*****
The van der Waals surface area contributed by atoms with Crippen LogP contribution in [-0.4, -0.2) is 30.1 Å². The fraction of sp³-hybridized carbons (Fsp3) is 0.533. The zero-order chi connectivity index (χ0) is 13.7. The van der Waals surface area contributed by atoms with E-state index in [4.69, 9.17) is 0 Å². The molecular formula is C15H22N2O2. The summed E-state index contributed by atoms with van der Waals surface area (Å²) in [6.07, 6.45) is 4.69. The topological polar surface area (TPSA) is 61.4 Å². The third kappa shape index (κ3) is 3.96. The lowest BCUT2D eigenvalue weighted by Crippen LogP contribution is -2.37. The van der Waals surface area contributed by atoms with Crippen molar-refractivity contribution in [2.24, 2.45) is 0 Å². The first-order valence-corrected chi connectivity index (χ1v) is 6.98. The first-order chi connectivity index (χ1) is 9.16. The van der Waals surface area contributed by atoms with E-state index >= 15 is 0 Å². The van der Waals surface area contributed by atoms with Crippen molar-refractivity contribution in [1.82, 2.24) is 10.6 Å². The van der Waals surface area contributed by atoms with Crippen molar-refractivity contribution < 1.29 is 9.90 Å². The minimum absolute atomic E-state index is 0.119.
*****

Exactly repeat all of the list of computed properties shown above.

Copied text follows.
The van der Waals surface area contributed by atoms with Crippen LogP contribution in [-0.4, -0.2) is 30.1 Å². The fraction of sp³-hybridized carbons (Fsp3) is 0.533. The zero-order chi connectivity index (χ0) is 13.7. The van der Waals surface area contributed by atoms with E-state index in [4.69, 9.17) is 0 Å². The molecular formula is C15H22N2O2. The summed E-state index contributed by atoms with van der Waals surface area (Å²) in [6.07, 6.45) is 4.69. The topological polar surface area (TPSA) is 61.4 Å². The third kappa shape index (κ3) is 3.96. The lowest BCUT2D eigenvalue weighted by Crippen LogP contribution is -2.37. The van der Waals surface area contributed by atoms with Crippen molar-refractivity contribution in [2.24, 2.45) is 0 Å². The first-order valence-corrected chi connectivity index (χ1v) is 6.98. The first-order chi connectivity index (χ1) is 9.16. The van der Waals surface area contributed by atoms with E-state index >= 15 is 0 Å². The van der Waals surface area contributed by atoms with Crippen molar-refractivity contribution in [1.82, 2.24) is 10.6 Å². The van der Waals surface area contributed by atoms with Crippen molar-refractivity contribution < 1.29 is 9.90 Å². The minimum absolute atomic E-state index is 0.119.